Soluta said the Labor Secretary, as head of the Labor Department, continues to possess the power to assume jurisdiction over labor disputes, a violent weapon against workers’ right to strike.
“This power enables capitalists to issue back-to-work orders, fire workers who refuse to heed such orders, file criminal charges against such workers, and even bring the police and military to workplaces. The Hacienda Luisita massacre, which happened on November 16, 2004 and left seven people dead, is proof of the violent nature of this power.”
In the recent ITUC Global Rights Index report the Philippines ranked 5th or one of the worst countries in the world to work in. “While the legislation may spell out certain rights workers have effectively no access to these rights and are therefore exposed to autocratic regimes and unfair labor practices,” the report read.
The ITUC Global Rights Index data also showed that many countries around the world mostly violate workers right to strike.
The right to decent living
“When workers have launched strikes, it means that they are fighting for their right to a decent living,” said Robert Mendoza, secretary general of the AHW. He said the salary grade of government employees is lower than the minimum wage of the employees of the private sector.
“Private employees receive P466 ($10) per day minimum wage, which is equivalent to a monthly salary of P10,500 ($237). The government employee salary grade one is only P9,000 ($203). Through a strike, we can fight for our right to decent living because a salary increase will not be granted to us if we are not going to fight for it,” said Mendoza.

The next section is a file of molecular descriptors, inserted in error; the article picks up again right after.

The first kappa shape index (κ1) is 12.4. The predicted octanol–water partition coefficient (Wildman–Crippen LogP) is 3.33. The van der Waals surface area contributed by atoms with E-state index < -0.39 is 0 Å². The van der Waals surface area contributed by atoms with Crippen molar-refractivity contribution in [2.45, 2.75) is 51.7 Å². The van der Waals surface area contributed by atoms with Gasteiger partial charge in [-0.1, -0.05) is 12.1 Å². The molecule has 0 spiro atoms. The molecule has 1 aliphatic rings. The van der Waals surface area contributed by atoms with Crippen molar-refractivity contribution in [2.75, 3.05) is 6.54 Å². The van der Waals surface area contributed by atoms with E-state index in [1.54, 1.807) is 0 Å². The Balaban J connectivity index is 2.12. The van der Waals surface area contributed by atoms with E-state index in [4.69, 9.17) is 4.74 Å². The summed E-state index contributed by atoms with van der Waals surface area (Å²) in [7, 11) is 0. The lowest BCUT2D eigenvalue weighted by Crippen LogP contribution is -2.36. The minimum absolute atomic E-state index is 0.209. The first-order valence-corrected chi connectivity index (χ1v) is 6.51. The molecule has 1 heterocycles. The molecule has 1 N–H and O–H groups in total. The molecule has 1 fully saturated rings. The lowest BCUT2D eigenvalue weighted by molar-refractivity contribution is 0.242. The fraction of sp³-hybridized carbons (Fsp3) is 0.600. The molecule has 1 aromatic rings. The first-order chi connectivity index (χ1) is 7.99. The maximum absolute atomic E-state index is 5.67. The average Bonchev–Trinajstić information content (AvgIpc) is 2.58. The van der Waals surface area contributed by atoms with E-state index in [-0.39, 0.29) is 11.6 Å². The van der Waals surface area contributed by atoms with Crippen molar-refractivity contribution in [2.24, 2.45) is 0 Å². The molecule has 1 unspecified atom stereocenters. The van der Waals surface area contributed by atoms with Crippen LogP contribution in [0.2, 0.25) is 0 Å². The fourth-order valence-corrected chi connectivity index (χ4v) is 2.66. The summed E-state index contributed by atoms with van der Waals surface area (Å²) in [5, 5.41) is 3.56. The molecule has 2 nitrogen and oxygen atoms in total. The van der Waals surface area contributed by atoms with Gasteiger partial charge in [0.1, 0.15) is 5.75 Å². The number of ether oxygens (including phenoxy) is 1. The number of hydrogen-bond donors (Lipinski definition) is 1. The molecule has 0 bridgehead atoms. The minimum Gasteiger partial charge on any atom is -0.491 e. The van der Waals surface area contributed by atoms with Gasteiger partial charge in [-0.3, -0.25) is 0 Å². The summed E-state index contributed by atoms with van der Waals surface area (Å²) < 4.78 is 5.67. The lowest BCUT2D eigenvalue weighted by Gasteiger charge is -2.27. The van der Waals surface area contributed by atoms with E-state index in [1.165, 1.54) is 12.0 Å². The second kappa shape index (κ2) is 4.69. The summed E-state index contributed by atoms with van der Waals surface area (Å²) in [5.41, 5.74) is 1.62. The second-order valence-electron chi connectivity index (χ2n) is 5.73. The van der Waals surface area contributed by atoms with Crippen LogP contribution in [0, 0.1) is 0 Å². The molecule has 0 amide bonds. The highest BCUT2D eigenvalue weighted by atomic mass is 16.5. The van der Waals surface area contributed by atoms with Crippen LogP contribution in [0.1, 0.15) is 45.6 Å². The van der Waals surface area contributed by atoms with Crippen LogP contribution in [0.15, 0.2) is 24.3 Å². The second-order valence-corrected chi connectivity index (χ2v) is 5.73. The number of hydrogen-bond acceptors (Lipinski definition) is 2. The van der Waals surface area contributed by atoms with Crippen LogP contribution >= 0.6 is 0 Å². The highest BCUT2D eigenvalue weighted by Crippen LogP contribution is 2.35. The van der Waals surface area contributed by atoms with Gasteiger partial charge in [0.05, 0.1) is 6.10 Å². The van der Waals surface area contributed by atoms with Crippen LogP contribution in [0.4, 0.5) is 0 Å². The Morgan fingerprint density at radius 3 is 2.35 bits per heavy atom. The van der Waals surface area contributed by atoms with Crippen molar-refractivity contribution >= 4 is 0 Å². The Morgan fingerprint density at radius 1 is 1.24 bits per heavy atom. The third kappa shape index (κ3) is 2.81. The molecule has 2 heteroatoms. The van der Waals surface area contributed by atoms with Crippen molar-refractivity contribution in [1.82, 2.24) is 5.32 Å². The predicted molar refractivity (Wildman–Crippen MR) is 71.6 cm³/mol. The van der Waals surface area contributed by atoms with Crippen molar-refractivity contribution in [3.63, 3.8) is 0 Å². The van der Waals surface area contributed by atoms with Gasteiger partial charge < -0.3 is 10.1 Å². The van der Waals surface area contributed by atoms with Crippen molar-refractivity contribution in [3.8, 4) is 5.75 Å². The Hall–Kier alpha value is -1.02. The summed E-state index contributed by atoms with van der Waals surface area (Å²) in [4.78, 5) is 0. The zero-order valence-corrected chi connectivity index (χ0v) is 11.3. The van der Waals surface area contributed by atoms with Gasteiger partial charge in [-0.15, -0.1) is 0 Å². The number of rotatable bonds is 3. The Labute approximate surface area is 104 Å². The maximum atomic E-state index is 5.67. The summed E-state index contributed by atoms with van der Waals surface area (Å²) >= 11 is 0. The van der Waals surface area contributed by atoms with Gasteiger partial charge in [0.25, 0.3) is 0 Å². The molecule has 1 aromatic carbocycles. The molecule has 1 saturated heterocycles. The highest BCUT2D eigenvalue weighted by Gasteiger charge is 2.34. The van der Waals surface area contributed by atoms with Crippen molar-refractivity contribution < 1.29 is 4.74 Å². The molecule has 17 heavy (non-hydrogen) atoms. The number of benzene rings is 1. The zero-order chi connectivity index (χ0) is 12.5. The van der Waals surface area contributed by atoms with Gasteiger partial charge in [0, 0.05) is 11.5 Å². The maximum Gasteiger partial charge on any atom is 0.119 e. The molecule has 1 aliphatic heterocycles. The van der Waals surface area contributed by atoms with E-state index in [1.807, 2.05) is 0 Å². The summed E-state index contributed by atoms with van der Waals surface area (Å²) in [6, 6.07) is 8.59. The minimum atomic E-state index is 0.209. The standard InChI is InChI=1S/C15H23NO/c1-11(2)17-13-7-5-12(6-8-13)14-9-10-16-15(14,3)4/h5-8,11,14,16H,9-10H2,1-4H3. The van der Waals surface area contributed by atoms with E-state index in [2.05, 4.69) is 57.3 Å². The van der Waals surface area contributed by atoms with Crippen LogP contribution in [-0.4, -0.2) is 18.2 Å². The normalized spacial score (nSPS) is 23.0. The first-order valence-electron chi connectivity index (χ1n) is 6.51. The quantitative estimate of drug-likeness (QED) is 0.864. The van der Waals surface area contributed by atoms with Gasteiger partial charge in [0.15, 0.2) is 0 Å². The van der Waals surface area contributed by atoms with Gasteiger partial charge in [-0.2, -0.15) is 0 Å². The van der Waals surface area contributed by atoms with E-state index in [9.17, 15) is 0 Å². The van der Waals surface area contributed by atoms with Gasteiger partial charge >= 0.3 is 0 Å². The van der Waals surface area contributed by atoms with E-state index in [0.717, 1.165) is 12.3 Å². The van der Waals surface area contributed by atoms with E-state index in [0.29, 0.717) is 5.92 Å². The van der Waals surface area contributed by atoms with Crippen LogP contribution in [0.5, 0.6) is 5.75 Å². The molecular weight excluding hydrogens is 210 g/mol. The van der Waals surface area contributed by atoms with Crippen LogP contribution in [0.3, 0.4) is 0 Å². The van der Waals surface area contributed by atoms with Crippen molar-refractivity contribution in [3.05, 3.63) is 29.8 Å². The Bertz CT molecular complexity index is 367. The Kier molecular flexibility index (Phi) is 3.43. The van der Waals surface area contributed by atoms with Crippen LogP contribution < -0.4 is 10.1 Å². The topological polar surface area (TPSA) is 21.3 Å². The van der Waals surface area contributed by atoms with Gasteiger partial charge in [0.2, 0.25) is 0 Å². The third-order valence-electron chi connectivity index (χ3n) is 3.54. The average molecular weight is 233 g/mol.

Mendoza said they are in solidarity with the working class of the world in asserting the right to strike. “Even if we are prevented from holding strikes, we still register our dissent over the inhumane treatment of government employees through lunch break protests.”
Women from Kilusang Mayo Uno and public school teachers dancing to the One Billion Rising theme song during Feb. 18 protest at the Department of Labor and Employment. (Photo by A. Umil/ Bulatlat.com)
France Castro, secretary general of ACT, meanwhile said a strike is imminent because the government remains callous on their call for salary increase. She said that more than a hundred Congressmen co-authored the bill increasing the salaries of teachers and non-working personnel, but President Benigno S. Aquino chooses to disregard it.
Castro also said that even if the public sector employees are prohibited from staging strikes, the ACT-National Capital Region union included their right to strike in their recently signed Collective Negotiation Agreement (CNA). “Although this right is guaranteed by the Constitution, the Department of Education refuses to recognize this. But we will not let them prevail. We do not need any other weapon but our collective action.”
Castro announced that on the 24th of this month, teachers would once again hold a nationwide sit-down strike. Public school teachers have previously held a nationwide sit-down strike in November last year.